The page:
DNS Hostnames for Direct Connection to Containers

Note: This document is based on Jelastic version 5.1

Being able to easily connect to Cloud services is a criteria of great importance for all of the developers. In Jelastic, each newly created node is assigned a number of automatically generated hostnames, pointed to the appropriate server internal/external IP address.

Depending on a type of the created node, the set of hostnames for it could differ. Thus, below we’ll consider the possible ways to refer to a particular node, hosted at Jelastic Cloud, either from inside (i.e. when managing it via Jelastic SSH Gate) or outside of the Cloud:

Common Hostnames

Each container at the Platform can be accessed by its internal IP address with an URL of one of the following formats:
  • node${nodeId}-${envName}.${platformDomain}
  • node${nodeId}.${envName}.${platformDomain}

Herewith, the highlighted placeholders should be replaced with the next values:
  • ${nodeId} - an automatically generated unique digit identifier, assigned to every container within a Platform

  • ${envName} - environment name (not an alias), specified during its creation
  • ${platformDomain} - domain name of a hosting service provider's Jelastic installation you use

Both of these domain formats can be used for refering to nodes from either inside or outside of a Platform (i.e. allowing to establish both internal and external connections).


  • The latter reference string - with a period (“.”) as separator - is supported for Docker containers starting from 4.8 Jelastic version and for the rest of certified templates - since 5.1 release.
  • Custom domain (if any is attached) resolves environment entry point and can not be used to establish connection to a particular container.

Supplementary Hostnames for Particular Node Types

Some of Jelastic certified stacks are provisioned with additional hostname prefixes (i.e. where the appropriate stack name is used instead of the node string) to make their management more convenient.

Note: Such supplementary prefixes are valid only within domains with a hyphen as a separator.

Node TypeStackAdditional Hostname
Custom Docker Сontainersdocker${nodeId}-${envName}.${platformDomain}
DatabaseCassandra 1/2cassandra${nodeId}-${envName}.${platformDomain}
MariaDB 5/10mariadb${nodeId}-${envName}.${platformDomain}
MongoDB 2/3mongodb${nodeId}-${envName}.${platformDomain}
MySQL 5.6/5.7mysql${nodeId}-${envName}.${platformDomain}
Neo4j 1/2neo4j${nodeId}-${envName}.${platformDomain}
PostgreSQL 8/9postgres${nodeId}-${envName}.${platformDomain}
Note: Currently, the converted dockerized stack templates (the process of transition to which has started from Jelastic 5.0.5 version) do not support the mentioned additional hostnames’ usage.

All alternative domain strings, shown in the table above, can be utilized just as common hostnames.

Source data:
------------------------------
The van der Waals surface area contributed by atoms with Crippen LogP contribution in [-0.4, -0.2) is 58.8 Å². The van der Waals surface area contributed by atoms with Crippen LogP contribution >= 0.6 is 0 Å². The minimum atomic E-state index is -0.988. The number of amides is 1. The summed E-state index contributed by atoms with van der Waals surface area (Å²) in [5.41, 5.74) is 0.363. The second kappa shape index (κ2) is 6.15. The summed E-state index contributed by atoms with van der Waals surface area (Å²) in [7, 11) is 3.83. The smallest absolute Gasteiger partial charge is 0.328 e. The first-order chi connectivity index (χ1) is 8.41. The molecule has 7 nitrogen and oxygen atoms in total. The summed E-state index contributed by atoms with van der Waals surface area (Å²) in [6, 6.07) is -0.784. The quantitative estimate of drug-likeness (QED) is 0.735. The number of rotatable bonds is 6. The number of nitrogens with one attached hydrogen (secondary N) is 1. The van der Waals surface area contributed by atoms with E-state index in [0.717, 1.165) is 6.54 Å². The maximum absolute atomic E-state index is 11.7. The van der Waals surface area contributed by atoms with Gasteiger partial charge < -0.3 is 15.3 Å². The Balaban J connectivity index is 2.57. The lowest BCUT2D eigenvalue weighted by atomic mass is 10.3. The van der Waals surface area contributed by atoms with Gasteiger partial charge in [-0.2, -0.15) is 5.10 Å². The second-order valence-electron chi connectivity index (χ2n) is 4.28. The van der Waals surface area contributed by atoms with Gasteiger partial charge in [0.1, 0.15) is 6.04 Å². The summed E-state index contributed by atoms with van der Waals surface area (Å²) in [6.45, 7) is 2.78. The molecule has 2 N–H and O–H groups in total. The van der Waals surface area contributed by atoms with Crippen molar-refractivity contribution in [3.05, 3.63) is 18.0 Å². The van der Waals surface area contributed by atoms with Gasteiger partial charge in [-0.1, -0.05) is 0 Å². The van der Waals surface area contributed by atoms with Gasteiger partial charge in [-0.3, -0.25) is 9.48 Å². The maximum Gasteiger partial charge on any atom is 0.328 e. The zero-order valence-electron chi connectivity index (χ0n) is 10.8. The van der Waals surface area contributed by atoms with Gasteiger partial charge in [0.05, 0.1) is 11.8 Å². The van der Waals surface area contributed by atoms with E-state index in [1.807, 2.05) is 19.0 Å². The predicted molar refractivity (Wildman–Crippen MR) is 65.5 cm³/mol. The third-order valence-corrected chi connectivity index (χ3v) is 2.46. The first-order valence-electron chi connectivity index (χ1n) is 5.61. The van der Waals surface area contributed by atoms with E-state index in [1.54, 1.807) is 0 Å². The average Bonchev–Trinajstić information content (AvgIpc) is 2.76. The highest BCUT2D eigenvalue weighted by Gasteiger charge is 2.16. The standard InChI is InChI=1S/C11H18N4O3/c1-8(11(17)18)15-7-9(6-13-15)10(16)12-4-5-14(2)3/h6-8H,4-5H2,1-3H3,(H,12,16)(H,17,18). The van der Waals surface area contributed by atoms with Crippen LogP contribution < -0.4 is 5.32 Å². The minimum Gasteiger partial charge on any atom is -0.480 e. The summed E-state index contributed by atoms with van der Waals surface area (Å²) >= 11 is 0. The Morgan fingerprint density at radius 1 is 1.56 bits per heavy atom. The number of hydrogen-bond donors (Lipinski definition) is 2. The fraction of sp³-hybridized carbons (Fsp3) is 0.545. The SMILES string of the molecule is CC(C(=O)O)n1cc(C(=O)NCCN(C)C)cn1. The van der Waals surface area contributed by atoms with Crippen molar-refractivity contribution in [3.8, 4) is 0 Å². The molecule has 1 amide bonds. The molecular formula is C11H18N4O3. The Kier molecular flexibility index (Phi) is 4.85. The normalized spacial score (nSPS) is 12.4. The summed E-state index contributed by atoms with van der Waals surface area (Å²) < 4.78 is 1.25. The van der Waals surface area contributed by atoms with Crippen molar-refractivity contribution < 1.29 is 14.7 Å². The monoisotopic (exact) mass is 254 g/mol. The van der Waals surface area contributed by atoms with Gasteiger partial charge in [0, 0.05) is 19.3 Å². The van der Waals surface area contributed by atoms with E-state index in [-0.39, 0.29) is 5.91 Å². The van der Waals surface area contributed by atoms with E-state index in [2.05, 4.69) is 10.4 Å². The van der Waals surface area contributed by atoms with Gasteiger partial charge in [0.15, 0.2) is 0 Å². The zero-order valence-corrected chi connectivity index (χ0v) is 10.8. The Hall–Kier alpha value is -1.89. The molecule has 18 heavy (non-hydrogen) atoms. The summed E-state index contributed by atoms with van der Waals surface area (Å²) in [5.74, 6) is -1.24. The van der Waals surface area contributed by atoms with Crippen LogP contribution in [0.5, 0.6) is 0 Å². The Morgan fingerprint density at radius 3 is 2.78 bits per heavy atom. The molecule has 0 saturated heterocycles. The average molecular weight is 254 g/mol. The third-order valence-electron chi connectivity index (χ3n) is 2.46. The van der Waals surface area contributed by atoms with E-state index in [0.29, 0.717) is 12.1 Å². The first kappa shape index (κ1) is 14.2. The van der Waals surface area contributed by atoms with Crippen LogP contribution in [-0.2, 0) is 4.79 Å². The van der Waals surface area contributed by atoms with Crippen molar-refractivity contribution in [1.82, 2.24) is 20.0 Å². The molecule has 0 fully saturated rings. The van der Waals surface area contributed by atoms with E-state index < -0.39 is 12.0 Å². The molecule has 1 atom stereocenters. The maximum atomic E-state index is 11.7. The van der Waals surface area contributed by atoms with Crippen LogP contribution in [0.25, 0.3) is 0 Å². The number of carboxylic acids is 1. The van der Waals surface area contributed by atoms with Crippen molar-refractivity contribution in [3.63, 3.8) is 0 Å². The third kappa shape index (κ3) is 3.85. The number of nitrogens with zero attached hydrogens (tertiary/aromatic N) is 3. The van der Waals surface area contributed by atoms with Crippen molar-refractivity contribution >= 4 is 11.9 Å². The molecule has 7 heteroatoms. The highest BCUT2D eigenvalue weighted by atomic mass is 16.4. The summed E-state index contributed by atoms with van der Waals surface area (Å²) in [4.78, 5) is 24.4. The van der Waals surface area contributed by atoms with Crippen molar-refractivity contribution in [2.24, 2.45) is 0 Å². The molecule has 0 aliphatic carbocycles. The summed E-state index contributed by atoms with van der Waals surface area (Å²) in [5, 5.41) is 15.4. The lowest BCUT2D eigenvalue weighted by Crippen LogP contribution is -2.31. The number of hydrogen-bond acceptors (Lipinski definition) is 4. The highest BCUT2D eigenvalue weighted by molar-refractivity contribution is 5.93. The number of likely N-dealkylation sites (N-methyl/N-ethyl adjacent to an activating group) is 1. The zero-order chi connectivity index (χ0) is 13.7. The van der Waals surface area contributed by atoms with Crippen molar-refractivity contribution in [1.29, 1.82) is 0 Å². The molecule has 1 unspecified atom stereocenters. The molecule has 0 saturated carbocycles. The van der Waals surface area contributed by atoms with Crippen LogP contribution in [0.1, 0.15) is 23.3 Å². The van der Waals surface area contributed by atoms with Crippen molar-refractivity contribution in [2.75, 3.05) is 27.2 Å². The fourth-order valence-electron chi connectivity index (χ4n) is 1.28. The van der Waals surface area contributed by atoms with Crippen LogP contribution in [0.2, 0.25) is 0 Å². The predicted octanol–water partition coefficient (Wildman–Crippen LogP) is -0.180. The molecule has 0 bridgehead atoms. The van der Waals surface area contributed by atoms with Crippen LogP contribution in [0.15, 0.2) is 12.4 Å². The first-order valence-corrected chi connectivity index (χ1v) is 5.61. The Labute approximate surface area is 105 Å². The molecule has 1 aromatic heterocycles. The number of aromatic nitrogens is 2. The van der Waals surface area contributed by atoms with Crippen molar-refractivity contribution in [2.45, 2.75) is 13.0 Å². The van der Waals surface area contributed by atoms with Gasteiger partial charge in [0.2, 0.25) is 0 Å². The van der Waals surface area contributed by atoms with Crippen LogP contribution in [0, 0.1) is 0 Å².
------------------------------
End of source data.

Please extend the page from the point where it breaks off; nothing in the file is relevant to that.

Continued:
Short Hostnames

All the newly created Docker containers (since 4.8 version) and dockerized Jelastic-managed stacks (since 5.1 release) are provisioned with a specific DNS rule, which allows usage of the additional simplified hostname:

  • node${nodeId} - alias to refer to a container in confines of a single environment

Utilizing such short domains in server configuration files, application source code and SSH console (within often used commands like ping, host, dig, etc) makes operating with Dockerized stacks via Platform internal network much more convenient. Additionally, such approach enables painless environment migration to another hardware region through eliminating the necessity to adjust your application code due to the changed server location.

Hostnames for Linked Containers

Upon linking two Docker-based environment layers, a set of dedicated DNS records are automatically added to the global Jelastic database. This allows to refer to the nodes within a target layer from the source ones (but not vice versa) when working in confines of these two layers using the following hostname aliases:
  • ${linkAlias} - to connect to a random node within target layer; an exact node to respond is chosen by means of the Round-Robin algorithm to ensure even load distribution
  • ${linkAlias}_${N} - to access a particular container within a target layer

Here, the appropriate placeholders are to be substituted with:
  • ${linkAlias} - link name you’ve specified during its setting (e.g. tomcat in the image below)

  • ${N} - nominal index number (in a 1...N range) of a particular container within the target linking layer (e.g. tomcat_1, tomcat_2), etc; herewith, master container is always considered the 1st instance, whilst the rest of nodes within a layer are assigned numbers according to their nodeID values, sorted in the ascending order (starting with the _2 index respectively)

For example, if there are three containers on a layer - with the 123, 124 (master) and 125 IDs. According to the above-described implementation, the aliases will be assigned as follows:
  • alias_1 - link to the 124 container as a master node
  • alias_2 - will point to the 123 instance since it has the lowest ID among the remaining containers
  • alias_3 - for referring to the 125 container as the one with the next lowest nodeID

Tip: By appending an environment domain (i.e. .${envName}.${platformDomain}) to any of these aliases, the corresponding containers can be accessed externally, i.e. from anywhere over the Internet.

Now, you know all the specifics and shortcuts that can be used to refer to your nodes, which will help to quickly and efficiently organize connections between your application instances.